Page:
Thursday, June 8, 2017By:
For this week’s adventure, my mentor Mitch sent me to the hub of capitol life: the Hill.
This isn’t my first time visiting Congress. During my time as an Associate Zone Councilor for the Society of Physics Students, I attended Science-Engineering-Technology Congressional Visit Days (SET CVD) the past two Aprils. However, the purpose for my trip this week differed from those past events. Previously I met with Iowa Congresspeople to advocate for programs that encouraged more STEM majors to teach at the K-12 level. This time, I sat in on congressional committee meetings to hear them negotiate with the directors of various governmental agencies on the fiscal year 2018 budget (FY18).
I spent Tuesday at the Senate and Capitol Visitor Center, and Thursday on the House side. Luckily for me, two of the other interns Riley and Eleanor work at the Senate and House, respectively, so knew exactly where I needed to go. Thus, they got to partake in what I like to call “Take-Your-Intern-To-Work” Day. I’m sure they enjoyed all the puns they got to hear from me during their respective “Take-Your-Intern” days. :)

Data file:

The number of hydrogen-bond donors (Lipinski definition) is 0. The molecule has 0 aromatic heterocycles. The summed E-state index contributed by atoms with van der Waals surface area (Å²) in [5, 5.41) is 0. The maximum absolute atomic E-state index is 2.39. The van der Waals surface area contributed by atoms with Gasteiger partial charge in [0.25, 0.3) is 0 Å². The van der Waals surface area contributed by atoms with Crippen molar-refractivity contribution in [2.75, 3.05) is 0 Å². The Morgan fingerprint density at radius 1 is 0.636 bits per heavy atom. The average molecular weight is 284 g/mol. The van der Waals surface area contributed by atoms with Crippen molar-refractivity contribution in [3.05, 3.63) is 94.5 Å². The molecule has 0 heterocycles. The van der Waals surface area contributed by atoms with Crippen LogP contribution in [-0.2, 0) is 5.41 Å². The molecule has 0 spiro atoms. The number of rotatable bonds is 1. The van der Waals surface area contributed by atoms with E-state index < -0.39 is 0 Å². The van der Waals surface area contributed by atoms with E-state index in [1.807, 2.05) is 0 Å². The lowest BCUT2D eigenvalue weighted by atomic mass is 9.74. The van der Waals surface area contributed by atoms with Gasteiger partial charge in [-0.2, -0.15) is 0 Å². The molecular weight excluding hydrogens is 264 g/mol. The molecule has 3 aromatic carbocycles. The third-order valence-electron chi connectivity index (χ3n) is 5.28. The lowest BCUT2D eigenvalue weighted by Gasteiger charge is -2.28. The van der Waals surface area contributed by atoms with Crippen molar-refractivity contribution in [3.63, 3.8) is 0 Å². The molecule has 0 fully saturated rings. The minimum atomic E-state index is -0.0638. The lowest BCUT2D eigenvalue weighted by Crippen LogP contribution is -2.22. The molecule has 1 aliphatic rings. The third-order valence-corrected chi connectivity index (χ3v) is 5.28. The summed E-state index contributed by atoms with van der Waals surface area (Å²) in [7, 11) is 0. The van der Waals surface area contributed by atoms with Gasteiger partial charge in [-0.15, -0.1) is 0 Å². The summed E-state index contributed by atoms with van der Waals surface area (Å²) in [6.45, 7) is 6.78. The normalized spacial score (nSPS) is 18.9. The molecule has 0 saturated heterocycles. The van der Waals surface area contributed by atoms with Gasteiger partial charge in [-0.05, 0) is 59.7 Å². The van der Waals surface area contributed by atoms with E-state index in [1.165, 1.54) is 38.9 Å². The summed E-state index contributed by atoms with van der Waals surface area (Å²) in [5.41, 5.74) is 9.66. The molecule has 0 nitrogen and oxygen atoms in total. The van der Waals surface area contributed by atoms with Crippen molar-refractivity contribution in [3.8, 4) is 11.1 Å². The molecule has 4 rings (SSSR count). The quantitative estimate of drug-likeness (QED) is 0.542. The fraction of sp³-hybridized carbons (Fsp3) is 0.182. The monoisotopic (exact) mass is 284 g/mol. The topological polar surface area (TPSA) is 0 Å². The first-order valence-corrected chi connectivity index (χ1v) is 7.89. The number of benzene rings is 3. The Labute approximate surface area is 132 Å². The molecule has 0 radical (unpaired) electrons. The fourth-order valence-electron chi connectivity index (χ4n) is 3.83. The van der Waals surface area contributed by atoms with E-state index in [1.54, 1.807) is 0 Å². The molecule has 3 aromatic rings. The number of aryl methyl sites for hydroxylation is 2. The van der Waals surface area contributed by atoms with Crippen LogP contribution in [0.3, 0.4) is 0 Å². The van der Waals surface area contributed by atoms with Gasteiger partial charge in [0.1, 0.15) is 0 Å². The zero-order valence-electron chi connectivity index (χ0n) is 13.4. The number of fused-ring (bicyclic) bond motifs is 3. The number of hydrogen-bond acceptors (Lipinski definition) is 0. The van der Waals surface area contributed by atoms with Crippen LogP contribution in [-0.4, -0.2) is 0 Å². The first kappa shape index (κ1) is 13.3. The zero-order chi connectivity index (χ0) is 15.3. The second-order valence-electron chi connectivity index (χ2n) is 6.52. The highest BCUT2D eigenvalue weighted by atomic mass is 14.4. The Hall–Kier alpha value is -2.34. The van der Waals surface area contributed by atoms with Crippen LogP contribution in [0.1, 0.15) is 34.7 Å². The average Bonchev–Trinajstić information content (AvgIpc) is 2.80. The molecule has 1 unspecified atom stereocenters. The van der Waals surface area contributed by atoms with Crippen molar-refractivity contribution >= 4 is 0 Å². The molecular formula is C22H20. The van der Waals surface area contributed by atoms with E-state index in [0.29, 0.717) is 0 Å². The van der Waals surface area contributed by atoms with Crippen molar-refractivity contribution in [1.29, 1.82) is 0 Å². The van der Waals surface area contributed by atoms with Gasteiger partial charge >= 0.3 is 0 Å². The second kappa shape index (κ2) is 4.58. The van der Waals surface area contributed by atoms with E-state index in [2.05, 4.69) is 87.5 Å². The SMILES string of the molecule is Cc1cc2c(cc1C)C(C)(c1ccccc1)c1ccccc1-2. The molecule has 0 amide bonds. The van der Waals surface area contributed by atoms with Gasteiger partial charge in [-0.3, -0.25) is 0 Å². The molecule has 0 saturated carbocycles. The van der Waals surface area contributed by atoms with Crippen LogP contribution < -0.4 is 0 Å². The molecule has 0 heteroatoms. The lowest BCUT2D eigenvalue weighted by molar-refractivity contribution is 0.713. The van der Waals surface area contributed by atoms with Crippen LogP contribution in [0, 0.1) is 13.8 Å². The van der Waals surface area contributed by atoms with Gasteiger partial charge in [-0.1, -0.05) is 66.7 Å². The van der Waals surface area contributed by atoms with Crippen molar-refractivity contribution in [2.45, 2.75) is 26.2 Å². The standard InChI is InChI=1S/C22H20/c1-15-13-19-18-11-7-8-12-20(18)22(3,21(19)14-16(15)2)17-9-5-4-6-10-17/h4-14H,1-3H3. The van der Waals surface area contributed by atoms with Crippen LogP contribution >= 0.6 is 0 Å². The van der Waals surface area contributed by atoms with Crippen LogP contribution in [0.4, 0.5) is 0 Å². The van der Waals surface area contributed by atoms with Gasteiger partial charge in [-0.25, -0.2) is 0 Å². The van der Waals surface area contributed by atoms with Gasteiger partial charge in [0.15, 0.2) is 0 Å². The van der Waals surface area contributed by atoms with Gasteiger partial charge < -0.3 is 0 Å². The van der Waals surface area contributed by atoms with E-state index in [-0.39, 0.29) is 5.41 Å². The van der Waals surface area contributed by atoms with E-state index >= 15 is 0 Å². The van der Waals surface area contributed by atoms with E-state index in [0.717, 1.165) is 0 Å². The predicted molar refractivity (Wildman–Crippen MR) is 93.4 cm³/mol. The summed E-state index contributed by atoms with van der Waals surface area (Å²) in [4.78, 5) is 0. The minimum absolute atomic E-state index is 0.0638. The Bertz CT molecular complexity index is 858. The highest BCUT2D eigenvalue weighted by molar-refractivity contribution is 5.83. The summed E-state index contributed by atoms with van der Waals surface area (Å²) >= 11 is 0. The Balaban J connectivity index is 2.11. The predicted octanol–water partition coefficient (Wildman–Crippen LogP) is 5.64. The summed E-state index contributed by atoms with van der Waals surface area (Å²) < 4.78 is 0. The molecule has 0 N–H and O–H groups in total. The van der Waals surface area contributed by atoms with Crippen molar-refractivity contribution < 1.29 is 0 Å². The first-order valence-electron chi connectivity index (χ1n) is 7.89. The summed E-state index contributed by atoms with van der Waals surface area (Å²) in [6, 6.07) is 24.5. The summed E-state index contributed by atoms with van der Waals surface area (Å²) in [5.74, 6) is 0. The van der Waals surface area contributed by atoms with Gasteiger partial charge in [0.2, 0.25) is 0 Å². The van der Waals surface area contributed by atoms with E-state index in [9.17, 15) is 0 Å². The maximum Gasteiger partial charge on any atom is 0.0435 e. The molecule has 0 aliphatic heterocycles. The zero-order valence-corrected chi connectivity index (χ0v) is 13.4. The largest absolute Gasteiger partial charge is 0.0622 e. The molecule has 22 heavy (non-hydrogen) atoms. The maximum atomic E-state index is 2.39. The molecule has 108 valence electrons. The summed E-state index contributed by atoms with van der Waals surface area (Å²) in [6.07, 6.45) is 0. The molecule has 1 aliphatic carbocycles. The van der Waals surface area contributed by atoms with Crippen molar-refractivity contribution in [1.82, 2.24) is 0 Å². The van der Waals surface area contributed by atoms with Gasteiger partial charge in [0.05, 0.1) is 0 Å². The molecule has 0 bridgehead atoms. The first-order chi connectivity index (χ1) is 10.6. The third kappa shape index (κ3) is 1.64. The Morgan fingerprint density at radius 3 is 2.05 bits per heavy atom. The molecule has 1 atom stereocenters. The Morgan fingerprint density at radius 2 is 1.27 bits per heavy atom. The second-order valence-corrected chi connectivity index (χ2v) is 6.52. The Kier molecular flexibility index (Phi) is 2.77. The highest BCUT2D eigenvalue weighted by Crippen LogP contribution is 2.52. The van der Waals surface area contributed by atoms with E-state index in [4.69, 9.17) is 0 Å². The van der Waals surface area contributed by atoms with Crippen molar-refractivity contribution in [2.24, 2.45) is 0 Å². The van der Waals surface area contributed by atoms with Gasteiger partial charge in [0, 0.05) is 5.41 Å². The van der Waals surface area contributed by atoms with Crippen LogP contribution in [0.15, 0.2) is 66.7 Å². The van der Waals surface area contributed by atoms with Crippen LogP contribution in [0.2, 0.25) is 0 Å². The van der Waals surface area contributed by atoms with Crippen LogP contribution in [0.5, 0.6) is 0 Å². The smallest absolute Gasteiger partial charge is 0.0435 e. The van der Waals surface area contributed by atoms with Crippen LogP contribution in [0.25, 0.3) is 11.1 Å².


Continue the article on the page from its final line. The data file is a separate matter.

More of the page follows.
Tuesday morning kicked off with a meeting of the Senate Committee on Energy and Natural Resources to consider four nominations. The vote took only 20 minutes, yet three protestors needed to be thrown out by security. One protestor whacked me in the head with his arm as he tried to break free of security’s grasp!
In the afternoon I listened to a congressional briefing by The Center for Innovation Policy at Duke Law on the decline in corporate research. They served free lunch, and Mitch said if you plan strategically you can likely go a month getting all your food from attending these sorts of things.
Thursday was all about NASA. Let me give you a test: what does NASA stand for? We use the acronym so much it is easy to forget that’s not the agency’s full name. NASA stands for the National Aeronautics and Space Administration, and the main point of contention during today’s budget hearings was what NASA’s goal should be. The proposed FY18 budget cuts NASA’s earth science budget a lot while putting more into the planetary research budget. A lot of discussion went into if Congress should uphold this recommendation.
This week wasn’t all work, though. Some of the interns (including myself) headed for a book reading at the East City Bookshop and not only got to meet the two wonderful authors of Vacation Guide to the Solar System but also Lori B. Garver, former NASA deputy administrator under Barack Obama!